WASHINGTON - Several years ago, Beverly Vick received an American Girl book from a friend.
The first grade teacher at Douglas MacArthur Elementary School in Alexandria, Va., had no interest in reading the book, and even less interest in the American Girl empire -- an industry of books, dolls and accessories that originated in 1986.
She planned to just look at the first chapter of the book about a character named Addy Walker, a young girl living in the age of the Civil War. But despite Vick's intentions, she "went right through the book" in one sitting.
"I, too, am African American, and I started reading her stories and realized that it was rich historical fiction," says Vick, Ph.D.
Now, she leads an American Girl club for first-through fourth-grade-students at MacArthur, an afterschool group she created almost 10 years ago.
Vick says she fell in love with the books for their historical accuracy and for the characters: animated young girls whose lessons and adventures transcend decades, sometimes centuries.
"I realized … how interesting it was to look at the life of a girl at that point and the life of a girl today. And that's kind of what I do with the club. I help them look at parallels between their lives and the lives of girls their age at a different point," Vick says.
The sessions -- which are held once in the fall, winter and spring, and attract approximately 50 students each time -- are comprised of reading time, arts and crafts and an occasional food activity. Vick's lessons for the club are structured around specific topics and characters.
One afternoon, Vick and her three co-leaders discussed Chrissa and how she handled a bullying situation at school. Another lesson focused on American Girl character Saige and how she was able to work through a financial problem.
"Saige was kind of helping her school get back their art program. So it dealt with a school running out of money and what kinds of things kids can do to help revitalize something that is going away," Vick says. "It just depends on who the current American Girl character is and what we like to do with it."
Carolyn Semedo-Strauss had two daughters participate in the American Girl club at MacArthur. Each one of her daughters stayed in the club for a few years. Semedo- Strauss says her girls, who were already fans of the American Girl dolls and books, benefited most from the comradery and from the club's social lessons.
"It was nice for them to be in a forum where they could share a common interest," says Semedo-Strauss, who added that the club's lessons were packed with positive messages on what it is to be a friend and how to be an individual. "(Vick) created an environment where it was safe to be girls."
Despite the club's name and its majority audience, Vick's group, which she describes as being "multiethnic," is not limited to girls.
"One year, a parent asked if her son could participate," says Vick. In that particular session, the group was studying Felicity, the American Girl character set in colonial times. All of the girls wore mop caps and coats, so Vick made a three-point colonial hat for her male student.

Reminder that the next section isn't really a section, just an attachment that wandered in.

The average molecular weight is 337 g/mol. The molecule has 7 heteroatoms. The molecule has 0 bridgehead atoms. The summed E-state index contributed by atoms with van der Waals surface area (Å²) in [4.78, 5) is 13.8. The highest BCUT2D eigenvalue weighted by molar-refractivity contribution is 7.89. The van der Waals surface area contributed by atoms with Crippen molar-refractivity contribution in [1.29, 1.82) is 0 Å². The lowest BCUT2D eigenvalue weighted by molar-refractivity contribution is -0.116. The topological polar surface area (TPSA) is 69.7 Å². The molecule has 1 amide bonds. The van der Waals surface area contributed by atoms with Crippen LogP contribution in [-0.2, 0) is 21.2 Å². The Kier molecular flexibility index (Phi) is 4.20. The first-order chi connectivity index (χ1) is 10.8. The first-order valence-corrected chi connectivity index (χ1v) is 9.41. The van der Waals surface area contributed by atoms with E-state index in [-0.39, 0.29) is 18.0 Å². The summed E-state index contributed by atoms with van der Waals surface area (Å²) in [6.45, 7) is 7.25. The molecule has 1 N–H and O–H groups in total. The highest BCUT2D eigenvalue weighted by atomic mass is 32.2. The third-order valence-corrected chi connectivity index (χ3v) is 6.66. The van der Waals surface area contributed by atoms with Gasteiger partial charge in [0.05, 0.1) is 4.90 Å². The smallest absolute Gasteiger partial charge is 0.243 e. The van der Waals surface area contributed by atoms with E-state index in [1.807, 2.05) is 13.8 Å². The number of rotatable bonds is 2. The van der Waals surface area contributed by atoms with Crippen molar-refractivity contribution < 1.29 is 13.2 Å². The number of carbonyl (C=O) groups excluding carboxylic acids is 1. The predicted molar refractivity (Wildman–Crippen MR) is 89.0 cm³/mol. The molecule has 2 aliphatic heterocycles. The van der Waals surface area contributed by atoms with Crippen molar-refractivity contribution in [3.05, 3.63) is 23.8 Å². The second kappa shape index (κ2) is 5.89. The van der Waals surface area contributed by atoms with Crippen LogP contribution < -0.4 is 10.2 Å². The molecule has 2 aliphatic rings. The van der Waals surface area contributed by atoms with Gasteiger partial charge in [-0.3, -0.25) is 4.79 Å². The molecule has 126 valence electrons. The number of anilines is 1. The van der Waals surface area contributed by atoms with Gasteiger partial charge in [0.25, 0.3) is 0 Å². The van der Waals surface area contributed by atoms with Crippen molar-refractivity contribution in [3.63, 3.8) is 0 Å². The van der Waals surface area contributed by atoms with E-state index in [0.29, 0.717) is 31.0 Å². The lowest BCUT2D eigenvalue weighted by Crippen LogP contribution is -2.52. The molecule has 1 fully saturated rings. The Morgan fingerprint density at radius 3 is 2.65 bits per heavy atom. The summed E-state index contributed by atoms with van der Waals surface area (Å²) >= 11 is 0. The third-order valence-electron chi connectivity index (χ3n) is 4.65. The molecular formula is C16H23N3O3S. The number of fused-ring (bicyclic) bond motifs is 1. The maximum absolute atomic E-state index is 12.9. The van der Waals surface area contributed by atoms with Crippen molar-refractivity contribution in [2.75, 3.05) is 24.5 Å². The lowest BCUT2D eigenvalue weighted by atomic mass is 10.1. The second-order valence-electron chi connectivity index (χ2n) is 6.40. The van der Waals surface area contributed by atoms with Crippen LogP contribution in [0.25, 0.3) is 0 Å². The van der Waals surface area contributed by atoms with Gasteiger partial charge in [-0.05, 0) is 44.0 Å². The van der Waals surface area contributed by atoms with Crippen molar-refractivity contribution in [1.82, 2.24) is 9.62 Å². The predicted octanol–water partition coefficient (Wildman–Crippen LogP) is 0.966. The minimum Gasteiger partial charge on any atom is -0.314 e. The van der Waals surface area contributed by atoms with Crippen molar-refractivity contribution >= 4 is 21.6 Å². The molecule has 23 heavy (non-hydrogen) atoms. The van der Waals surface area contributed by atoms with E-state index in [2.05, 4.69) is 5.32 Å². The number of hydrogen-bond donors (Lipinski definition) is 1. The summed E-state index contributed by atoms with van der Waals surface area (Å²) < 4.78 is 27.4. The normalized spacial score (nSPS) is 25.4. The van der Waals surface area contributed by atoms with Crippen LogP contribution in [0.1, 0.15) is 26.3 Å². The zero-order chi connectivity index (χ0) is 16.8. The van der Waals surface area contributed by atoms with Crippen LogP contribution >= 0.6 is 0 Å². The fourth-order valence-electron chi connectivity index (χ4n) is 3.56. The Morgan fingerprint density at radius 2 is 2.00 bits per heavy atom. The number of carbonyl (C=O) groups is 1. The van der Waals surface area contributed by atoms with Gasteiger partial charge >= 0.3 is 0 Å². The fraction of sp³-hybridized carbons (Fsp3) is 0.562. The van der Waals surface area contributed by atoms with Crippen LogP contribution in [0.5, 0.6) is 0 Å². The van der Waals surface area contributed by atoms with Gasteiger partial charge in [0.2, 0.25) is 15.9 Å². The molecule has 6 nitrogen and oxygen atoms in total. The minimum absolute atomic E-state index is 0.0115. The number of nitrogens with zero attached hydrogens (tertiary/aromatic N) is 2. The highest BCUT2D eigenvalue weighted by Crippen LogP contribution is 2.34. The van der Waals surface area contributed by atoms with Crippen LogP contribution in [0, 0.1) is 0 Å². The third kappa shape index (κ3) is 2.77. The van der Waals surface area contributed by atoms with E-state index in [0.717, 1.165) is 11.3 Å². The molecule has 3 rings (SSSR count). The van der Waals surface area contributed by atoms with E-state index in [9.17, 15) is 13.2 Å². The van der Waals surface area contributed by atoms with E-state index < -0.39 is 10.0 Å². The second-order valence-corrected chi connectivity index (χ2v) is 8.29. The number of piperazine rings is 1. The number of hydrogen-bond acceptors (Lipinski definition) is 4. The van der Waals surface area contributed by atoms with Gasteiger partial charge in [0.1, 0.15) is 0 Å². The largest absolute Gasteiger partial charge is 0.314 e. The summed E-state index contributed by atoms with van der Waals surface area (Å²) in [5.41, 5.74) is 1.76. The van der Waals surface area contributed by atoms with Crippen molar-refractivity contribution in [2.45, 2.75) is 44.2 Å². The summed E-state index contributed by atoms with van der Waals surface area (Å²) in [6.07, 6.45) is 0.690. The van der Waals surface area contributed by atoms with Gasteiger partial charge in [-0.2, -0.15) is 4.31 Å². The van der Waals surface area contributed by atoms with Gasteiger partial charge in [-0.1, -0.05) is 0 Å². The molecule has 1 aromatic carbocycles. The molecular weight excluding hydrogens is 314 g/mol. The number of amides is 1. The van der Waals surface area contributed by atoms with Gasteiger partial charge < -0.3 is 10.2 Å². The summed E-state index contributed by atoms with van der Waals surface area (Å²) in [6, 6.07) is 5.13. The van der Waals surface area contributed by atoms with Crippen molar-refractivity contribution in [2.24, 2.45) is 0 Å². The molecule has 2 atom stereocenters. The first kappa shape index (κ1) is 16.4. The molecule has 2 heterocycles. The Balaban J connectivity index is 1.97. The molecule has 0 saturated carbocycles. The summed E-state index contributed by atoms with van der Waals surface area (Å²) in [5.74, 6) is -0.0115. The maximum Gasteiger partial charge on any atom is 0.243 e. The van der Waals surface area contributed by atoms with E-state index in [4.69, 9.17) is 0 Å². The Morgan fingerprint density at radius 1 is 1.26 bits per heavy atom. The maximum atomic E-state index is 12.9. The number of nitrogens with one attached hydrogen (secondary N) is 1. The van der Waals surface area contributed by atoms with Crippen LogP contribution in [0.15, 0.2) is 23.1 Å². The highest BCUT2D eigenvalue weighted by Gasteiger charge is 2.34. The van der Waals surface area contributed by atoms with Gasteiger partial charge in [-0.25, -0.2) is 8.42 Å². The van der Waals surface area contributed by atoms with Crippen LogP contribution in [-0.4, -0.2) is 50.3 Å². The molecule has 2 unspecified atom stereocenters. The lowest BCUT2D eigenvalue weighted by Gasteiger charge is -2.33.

"He fit right in," Vick says. "It was about the colonial stories and how boys and girls fit into society and life at that time, and so for him, it was very rich."
While the business side of American Girl is booming -- the 15 stores in the U.S. raked in $567.5 million in 2012, according to a company spokesperson -- Vick keeps the focus of her sessions on history and character lessons, and away from the materials and accessories associated with the series.
After a parent's encouragement a few years ago, Vick makes it a point not to visit the American Girl store -- a 23,000 square-foot retail space at Tysons that sees more than 800,000 visitors each year, the American Girl company reports.
When Vick suggested a trip to the American Girl Bistro with the students, one parent told Vick that her girls had never been to the store.
"In other words, it's not about retail. I thought that was so interesting and it helped me realize that I don't need to bring them into a place where they can be exposed to all of the different things they can buy and for how much. I had got away from what our group was about," Vick says. "I would probably say that this is the most un-retail-based event that you could get … It's very educational-based and literacy-based."
That's not to say the MacArthur club does not recognize the dolls. It does, but Vick is careful that all of the students -- especially those who can't afford the dolls, which retail for about $110 each -- feel included.
She keeps an American Girl doll collection in the club's room. It has grown over the years from previous students who are now "too old" for their dolls. Before the school year, Vick also purchases a few dolls with money left over from the $30 voluntary fee that students pay to join.
The club has also hosted some special events since its inception. About two years ago, Valerie Tripp, author of the Felicity, Josefina, Kit, and Molly series in the American Girl collection, visited MacArthur. Tripp, who has since gone on to write a series for boys, brought sketches of how she put the books together and talked about how all the stories came to fruition.
"The girls were just amazed by her as a writer," Vick says.
Another highlight of the club is each session's culminating tea lesson. The students dine in a room of cloth-covered tables, topped with china and flower arrangements. Their fathers, grandfathers and the school's male staff serve tea and snacks to the students, who stay busy discussing what they've learned.
"(The club) is so rich in learning," Vick says. "It's really a very, very enjoyable experience for the girls … It's nice seeing girls just be little girls."
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